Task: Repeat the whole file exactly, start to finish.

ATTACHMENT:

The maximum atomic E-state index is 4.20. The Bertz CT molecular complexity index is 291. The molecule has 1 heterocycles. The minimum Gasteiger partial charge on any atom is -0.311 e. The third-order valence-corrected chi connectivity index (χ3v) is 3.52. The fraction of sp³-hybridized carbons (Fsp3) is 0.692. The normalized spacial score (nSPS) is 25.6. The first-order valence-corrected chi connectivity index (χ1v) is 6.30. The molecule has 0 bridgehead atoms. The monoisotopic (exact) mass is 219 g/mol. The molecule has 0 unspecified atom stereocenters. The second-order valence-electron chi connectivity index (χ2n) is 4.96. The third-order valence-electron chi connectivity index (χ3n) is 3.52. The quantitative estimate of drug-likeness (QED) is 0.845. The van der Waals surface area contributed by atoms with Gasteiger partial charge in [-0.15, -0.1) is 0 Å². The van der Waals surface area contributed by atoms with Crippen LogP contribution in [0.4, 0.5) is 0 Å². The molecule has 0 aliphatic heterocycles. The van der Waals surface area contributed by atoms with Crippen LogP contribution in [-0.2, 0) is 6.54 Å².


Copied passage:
The maximum atomic E-state index is 4.20. The Bertz CT molecular complexity index is 291. The molecule has 1 heterocycles. The minimum Gasteiger partial charge on any atom is -0.311 e. The third-order valence-corrected chi connectivity index (χ3v) is 3.52. The fraction of sp³-hybridized carbons (Fsp3) is 0.692. The normalized spacial score (nSPS) is 25.6. The first-order valence-corrected chi connectivity index (χ1v) is 6.30. The molecule has 0 bridgehead atoms. The monoisotopic (exact) mass is 219 g/mol. The molecule has 0 unspecified atom stereocenters. The second-order valence-electron chi connectivity index (χ2n) is 4.96. The third-order valence-electron chi connectivity index (χ3n) is 3.52. The quantitative estimate of drug-likeness (QED) is 0.845. The van der Waals surface area contributed by atoms with Gasteiger partial charge in [-0.15, -0.1) is 0 Å². The van der Waals surface area contributed by atoms with Crippen LogP contribution in [0.4, 0.5) is 0 Å². The molecule has 0 aliphatic heterocycles. The van der Waals surface area contributed by atoms with Crippen LogP contribution in [-0.2, 0) is 6.54 Å².